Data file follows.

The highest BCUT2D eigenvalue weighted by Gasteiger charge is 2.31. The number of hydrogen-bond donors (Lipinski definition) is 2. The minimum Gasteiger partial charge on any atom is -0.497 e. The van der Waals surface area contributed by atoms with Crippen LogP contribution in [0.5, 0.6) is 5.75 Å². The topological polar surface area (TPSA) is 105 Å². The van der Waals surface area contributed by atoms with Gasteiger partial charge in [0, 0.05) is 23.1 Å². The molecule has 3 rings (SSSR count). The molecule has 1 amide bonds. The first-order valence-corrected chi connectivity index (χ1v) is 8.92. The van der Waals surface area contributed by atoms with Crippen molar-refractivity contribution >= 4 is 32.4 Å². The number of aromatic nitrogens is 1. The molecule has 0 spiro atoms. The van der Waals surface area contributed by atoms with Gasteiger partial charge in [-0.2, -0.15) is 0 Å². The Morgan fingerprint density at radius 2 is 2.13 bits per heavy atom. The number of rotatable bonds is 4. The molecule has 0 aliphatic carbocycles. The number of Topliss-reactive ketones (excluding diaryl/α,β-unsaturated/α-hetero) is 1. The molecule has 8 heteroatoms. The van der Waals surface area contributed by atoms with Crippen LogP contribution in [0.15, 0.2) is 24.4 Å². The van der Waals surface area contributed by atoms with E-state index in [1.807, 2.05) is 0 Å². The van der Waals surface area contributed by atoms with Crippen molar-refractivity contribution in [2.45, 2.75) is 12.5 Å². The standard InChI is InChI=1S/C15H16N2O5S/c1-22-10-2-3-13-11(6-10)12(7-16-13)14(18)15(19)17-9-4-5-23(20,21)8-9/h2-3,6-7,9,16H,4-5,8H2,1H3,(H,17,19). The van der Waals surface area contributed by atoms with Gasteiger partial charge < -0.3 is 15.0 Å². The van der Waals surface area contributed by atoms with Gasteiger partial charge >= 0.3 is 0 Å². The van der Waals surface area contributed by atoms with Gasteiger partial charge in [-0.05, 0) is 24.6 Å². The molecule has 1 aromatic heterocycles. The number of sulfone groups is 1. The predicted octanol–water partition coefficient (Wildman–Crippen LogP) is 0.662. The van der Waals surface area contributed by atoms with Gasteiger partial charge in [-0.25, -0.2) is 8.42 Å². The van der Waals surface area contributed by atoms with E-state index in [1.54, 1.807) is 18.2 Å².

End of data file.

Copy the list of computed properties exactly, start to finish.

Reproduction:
The highest BCUT2D eigenvalue weighted by Gasteiger charge is 2.31. The number of hydrogen-bond donors (Lipinski definition) is 2. The minimum Gasteiger partial charge on any atom is -0.497 e. The van der Waals surface area contributed by atoms with Crippen LogP contribution in [0.5, 0.6) is 5.75 Å². The topological polar surface area (TPSA) is 105 Å². The van der Waals surface area contributed by atoms with Gasteiger partial charge in [0, 0.05) is 23.1 Å². The molecule has 3 rings (SSSR count). The molecule has 1 amide bonds. The first-order valence-corrected chi connectivity index (χ1v) is 8.92. The van der Waals surface area contributed by atoms with Crippen molar-refractivity contribution >= 4 is 32.4 Å². The number of aromatic nitrogens is 1. The molecule has 0 spiro atoms. The van der Waals surface area contributed by atoms with Gasteiger partial charge in [-0.2, -0.15) is 0 Å². The Morgan fingerprint density at radius 2 is 2.13 bits per heavy atom. The number of rotatable bonds is 4. The molecule has 0 aliphatic carbocycles. The number of Topliss-reactive ketones (excluding diaryl/α,β-unsaturated/α-hetero) is 1. The molecule has 8 heteroatoms. The van der Waals surface area contributed by atoms with Crippen LogP contribution in [0.15, 0.2) is 24.4 Å². The van der Waals surface area contributed by atoms with E-state index in [1.807, 2.05) is 0 Å². The van der Waals surface area contributed by atoms with Crippen molar-refractivity contribution in [2.45, 2.75) is 12.5 Å². The standard InChI is InChI=1S/C15H16N2O5S/c1-22-10-2-3-13-11(6-10)12(7-16-13)14(18)15(19)17-9-4-5-23(20,21)8-9/h2-3,6-7,9,16H,4-5,8H2,1H3,(H,17,19). The van der Waals surface area contributed by atoms with Gasteiger partial charge < -0.3 is 15.0 Å². The van der Waals surface area contributed by atoms with Gasteiger partial charge >= 0.3 is 0 Å². The van der Waals surface area contributed by atoms with Gasteiger partial charge in [-0.05, 0) is 24.6 Å². The molecule has 1 aromatic heterocycles. The number of sulfone groups is 1. The predicted octanol–water partition coefficient (Wildman–Crippen LogP) is 0.662. The van der Waals surface area contributed by atoms with Gasteiger partial charge in [-0.25, -0.2) is 8.42 Å². The van der Waals surface area contributed by atoms with E-state index in [1.54, 1.807) is 18.2 Å².